Top Ten Vehicle Importers to Australia

There are a handful of products and services which manage to awaken a unique flavour of national pride. Many of these traded items break away from their respective marketing departments and become part of a national image. Food can do it, beers and alcohol can do it, but most significantly of all, cars almost always do it. So what's the state of play now? Who is beaming with national pride and who is curiously missing?  Some of the results are genuinely surprising.

The Top Ten

2012 (2011 No.) 2012 (to June) 2011 (to June) Change Year to date
1. Japan (1) 205,319 160,736 +27.7% 
2. S. Korea (3) 73,257 78,407 -6.6%
3. Thailand (2) 70,126 83,750 -16.3%
    Australia (4)  69,676 63,089 +10.4%
4. Germany (4) 46,404     35,822 +29.5%
5. England (5) 12,403 9,619 +28.9%
6. USA (7) 11,908 8,524 +39.7%
7. India (10) 7,459 5,479 +36.1%
8. China (11) 6,563 4,633 +41.7%
9. Spain (8) 6,557 5,853 +12.0%
10. Belgium (9) 5,042 5,815 -13.3%
Total Imported 478,178 433.147 +10.4%
Total Market 547,854 496,236 +10.4%


If Australia was included

Despite all the recent furore over redundancies, high costs and dropping sales for locally made cars, the figures do seem positive. When compared with 2011 they represent an increase in production and sales levels. This is all the more impressive when you realise that the country's competitors no longer have the supply side problems they encountered in 2011. As positive as this all sounds, it must be noted that Australia has only just hit the curve as total sales went up 10.4% in 2012. Amazingly, the locally made and sold figure increase exactly matches the imported one at +10.4%.

Interesting notes

As remarkable as the figures appear, 2012 only represents a return to more familiar figures as Japan in particular gets back to business as usual. Other gains can be put down to a combination of lower interest rates, lower prices at point of sale and the relative strength of the Australian dollar. While many countries posted serious gains, the rise of India and China is particularly interesting. In terms of figures they don’t necessarily impress, however they are moving up the chart slowly but surely. In terms of top ten position, theirs represents the most significant jumps.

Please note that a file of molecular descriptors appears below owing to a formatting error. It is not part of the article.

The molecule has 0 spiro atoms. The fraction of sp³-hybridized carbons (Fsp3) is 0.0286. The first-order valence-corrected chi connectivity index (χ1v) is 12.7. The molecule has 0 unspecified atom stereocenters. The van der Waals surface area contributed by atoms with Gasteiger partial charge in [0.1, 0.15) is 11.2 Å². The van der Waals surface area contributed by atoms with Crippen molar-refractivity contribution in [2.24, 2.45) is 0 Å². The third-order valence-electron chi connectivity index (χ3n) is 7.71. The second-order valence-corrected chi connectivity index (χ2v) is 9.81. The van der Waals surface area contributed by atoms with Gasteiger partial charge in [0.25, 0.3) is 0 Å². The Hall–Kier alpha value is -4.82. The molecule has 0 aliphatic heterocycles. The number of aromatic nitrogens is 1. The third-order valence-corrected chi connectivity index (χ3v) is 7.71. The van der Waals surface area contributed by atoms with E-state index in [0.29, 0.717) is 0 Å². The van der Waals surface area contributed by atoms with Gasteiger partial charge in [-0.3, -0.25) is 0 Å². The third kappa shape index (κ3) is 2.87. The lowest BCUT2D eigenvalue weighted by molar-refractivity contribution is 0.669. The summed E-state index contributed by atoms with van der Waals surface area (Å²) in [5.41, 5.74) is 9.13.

Final thoughts

Yes, there are some surprises (Who knew Belgium and Spain were ahead of India and China in 2011?) however there is nothing new or radical about the 2012 figures. Apart from a buoyant year on the car sales front and a small jump for China and India, there is not a lot of change in the list. Like the other top ten lists, this one also seems to move and change slowly but surely. In this sense the small trends in this list are likely to become large movements if looked at over longer timeframes.

What do you think of the imported top ten?

Do you think Australians will continue to buy locally made vehicles?

Please comment below.

Check out our other top tens.

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